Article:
I am looking for information on what was the composition of steel alloy used on the Parker VH and VHE shotguns. Thanks.
And I doubt that you will ever get a straight answer. I have made an exhaustive study of Parker literature (period newspaper articles, advertising, patents, books, available company letters, and a survey of the existing production and order-book records), and there is essentially no specific mention of component metallurgy.
The only specific mention that I have found of a type of steel alloy is in a late-1920s Parker ad (at p.153 in Parker Guns: The "Old Reliable"
), this in the context of "The Parker Bolting System: A combination of straight and tapered bolt and bolt plate of hardened tempered tool steel
accurately fitted...." I believe that this "tool steel" was specifically referred to as vanadium steel
in at least one 1930s Remington-Parker ad or catalog. I have sold my extensive catalog and clipped ads collections so I can't cite the specific item.
As to the vanadium steel component of the Parker Gun, see p.60 in The "Old Reliable."
Vanadium steel came to the USA via Henry Ford in 1904-05, at a time when alloy steels were all secret processes and/or patented, hence the fascination with Krupp and Whitworth (as types of steel), and the fluid-steel-era trademarking of otherwise undifferentiated Parker barrels as Vulcan, Titanic, Acme, etc.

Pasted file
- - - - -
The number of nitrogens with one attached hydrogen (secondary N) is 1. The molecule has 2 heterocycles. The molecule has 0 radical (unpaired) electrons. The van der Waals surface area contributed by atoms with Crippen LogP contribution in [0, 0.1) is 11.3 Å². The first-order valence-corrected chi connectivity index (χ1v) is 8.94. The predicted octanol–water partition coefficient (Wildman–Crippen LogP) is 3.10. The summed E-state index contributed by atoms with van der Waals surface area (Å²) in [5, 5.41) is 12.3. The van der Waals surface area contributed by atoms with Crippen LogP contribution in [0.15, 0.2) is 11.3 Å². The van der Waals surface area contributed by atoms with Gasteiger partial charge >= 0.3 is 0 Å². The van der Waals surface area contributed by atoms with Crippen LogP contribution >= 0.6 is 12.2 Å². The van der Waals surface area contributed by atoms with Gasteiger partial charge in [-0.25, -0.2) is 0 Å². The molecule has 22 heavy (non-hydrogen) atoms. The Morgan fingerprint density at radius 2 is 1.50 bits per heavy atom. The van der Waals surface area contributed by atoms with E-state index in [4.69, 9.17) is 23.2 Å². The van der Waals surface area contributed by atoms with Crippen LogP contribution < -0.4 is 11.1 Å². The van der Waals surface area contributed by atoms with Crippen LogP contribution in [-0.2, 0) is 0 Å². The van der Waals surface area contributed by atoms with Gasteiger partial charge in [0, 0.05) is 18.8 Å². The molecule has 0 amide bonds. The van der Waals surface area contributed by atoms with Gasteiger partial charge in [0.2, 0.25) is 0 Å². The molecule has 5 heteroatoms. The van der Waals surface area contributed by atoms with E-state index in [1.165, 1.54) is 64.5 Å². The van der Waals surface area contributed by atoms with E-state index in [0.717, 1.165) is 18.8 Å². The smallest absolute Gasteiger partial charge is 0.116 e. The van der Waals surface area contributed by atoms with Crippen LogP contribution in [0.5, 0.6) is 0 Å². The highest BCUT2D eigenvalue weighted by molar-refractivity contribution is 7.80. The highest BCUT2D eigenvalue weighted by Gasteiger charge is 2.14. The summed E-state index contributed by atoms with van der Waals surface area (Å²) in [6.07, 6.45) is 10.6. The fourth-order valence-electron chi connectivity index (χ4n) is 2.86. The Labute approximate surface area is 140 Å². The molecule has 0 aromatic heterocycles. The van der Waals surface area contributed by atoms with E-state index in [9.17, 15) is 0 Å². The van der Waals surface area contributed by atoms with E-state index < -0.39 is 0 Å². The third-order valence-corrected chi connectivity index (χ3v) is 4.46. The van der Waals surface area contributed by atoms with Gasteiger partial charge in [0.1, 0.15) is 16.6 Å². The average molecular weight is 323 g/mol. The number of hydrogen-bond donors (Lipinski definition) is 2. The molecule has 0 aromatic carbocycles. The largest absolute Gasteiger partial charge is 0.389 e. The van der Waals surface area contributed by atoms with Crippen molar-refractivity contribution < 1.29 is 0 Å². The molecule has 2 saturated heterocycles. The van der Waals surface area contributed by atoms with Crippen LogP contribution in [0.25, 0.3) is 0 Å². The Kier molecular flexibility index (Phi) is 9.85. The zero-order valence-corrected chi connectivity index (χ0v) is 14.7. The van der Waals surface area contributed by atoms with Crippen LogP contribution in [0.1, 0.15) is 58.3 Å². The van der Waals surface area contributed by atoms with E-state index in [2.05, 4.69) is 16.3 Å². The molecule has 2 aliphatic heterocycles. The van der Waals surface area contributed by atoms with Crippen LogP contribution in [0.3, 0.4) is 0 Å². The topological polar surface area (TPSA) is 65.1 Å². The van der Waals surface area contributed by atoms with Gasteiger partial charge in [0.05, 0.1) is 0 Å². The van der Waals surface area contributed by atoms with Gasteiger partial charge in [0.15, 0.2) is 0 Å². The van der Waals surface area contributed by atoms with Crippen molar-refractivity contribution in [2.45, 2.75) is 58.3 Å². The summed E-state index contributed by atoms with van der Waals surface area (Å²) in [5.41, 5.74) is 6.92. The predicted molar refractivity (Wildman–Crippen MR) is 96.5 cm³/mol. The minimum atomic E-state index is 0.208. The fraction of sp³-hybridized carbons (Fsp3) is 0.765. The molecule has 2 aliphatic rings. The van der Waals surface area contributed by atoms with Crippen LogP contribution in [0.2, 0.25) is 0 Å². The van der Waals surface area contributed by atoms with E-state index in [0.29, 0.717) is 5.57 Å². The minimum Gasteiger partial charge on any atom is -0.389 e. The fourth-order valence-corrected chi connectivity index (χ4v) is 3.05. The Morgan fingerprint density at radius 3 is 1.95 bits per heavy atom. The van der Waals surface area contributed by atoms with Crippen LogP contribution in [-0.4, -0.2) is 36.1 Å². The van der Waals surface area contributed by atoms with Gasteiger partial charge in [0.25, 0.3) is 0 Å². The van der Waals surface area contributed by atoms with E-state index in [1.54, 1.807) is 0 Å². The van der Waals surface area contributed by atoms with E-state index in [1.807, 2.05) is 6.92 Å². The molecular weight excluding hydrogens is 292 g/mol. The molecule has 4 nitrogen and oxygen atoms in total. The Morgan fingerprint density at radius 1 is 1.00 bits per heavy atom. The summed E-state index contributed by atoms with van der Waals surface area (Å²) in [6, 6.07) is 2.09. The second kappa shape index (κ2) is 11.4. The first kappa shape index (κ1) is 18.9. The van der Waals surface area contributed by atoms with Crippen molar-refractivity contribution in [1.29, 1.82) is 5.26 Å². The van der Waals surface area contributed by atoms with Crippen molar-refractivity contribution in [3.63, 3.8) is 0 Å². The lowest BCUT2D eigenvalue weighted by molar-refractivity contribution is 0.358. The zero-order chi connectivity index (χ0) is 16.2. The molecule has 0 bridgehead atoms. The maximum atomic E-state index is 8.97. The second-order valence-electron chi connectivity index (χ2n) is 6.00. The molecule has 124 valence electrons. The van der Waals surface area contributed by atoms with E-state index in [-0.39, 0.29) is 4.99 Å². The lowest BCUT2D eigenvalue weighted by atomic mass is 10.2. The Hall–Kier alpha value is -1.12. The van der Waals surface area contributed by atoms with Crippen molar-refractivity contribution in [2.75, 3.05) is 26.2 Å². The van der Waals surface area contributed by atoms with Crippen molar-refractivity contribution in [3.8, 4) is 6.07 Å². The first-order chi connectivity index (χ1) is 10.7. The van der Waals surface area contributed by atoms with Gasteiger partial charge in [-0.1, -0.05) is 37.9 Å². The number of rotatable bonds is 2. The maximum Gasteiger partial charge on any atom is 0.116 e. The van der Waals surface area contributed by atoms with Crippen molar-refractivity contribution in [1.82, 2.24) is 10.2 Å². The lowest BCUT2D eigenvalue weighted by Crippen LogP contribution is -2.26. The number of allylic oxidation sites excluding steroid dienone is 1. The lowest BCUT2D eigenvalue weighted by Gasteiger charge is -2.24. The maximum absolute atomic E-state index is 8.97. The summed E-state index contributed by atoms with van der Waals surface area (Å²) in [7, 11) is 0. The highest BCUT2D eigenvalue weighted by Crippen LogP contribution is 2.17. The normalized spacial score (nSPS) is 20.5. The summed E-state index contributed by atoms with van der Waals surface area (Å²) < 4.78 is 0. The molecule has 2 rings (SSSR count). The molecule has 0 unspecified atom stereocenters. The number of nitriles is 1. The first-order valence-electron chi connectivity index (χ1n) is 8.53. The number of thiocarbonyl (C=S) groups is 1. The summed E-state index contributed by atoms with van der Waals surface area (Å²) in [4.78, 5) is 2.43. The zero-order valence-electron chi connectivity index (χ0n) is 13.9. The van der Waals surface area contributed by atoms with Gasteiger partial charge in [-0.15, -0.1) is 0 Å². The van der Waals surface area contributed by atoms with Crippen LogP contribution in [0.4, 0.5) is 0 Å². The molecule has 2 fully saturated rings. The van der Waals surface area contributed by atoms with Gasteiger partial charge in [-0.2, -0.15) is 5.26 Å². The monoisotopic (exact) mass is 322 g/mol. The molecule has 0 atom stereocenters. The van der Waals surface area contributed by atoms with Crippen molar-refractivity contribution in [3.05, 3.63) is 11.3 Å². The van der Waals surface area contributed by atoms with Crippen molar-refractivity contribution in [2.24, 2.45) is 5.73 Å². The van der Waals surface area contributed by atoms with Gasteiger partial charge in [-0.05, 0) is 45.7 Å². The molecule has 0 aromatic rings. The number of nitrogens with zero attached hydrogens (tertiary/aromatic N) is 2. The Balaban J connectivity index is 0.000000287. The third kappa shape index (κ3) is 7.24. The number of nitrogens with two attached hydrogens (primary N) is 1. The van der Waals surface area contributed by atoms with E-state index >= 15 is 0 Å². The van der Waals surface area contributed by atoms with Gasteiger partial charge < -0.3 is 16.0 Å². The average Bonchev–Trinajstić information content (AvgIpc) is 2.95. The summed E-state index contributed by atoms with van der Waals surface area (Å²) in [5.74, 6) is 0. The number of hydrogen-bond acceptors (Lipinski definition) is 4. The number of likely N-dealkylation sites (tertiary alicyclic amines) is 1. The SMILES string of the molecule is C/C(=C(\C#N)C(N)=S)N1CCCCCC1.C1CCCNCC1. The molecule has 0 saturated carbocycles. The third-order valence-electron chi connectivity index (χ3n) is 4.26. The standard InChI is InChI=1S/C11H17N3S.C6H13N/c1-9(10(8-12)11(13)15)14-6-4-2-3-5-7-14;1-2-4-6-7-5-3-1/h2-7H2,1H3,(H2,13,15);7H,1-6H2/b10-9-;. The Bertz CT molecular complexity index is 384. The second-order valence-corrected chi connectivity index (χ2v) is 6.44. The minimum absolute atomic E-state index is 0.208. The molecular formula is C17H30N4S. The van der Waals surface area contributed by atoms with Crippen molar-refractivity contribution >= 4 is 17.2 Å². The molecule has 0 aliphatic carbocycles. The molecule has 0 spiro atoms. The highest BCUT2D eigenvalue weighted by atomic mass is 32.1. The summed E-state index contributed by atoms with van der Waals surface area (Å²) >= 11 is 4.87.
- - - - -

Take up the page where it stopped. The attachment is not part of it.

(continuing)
The story of vanadium steel came to me from the engineers at the Smithsonian (at the EAA air show at Oshkosh WI), who were re-creating the Wright Bro's airplane. They explained that prior to the advent of vanadium steel that the hard parts of the engines of the day (crankshaft journals, connecting rods, and piston wrist pins) were difficult to machine hard and accurate and, thus, were over-sized, too soft, short-lived and unreliable. Oversized meant heavy rotating weight, which translated into less H.P. per pound of engine, and the horse-power to engine-weight ratio was limiting the aircraft's control and ability to stay aloft.
Enter Henry Ford, on a trip to France, observing an auto race, and in the garage after a crash watching the mechanics disassemble a wreck and he noticed that the engine design was beyond anything he was familiar with: The hard parts were smaller, better machined, and made of an unknown metal, which proved to be a breakthrough alloy of steel. The Smithsonian guys said that vanadium steel became available in the USA in 1905...and I mentioned the breakthrough 1905 Parker-patent for the seminal wear-resistant bolt plate and tapered bolt and they started taking notes.
Anyway, to my knowledge, Parker never mentioned and component alloy steel of any Parker Gun other than the "tool steel" taper bolt and bolt plate in the 1920s (long after the 1905 introduction), and if the person who has my portfolio of Parker ads is tuned in here, he can look through the Remington-Parker ads of the mid- to late-1930s to verify the reference to Vanadium Steel. Or perhaps it's in the 1937 Spiral-bound catalog. But other than vanadium steel, I do not recall Parker ever dropping any other technical reference to component alloys of steel in the era of fluid steel, circa 1895 (Whitworth compressed fluid steel) et seq. EDM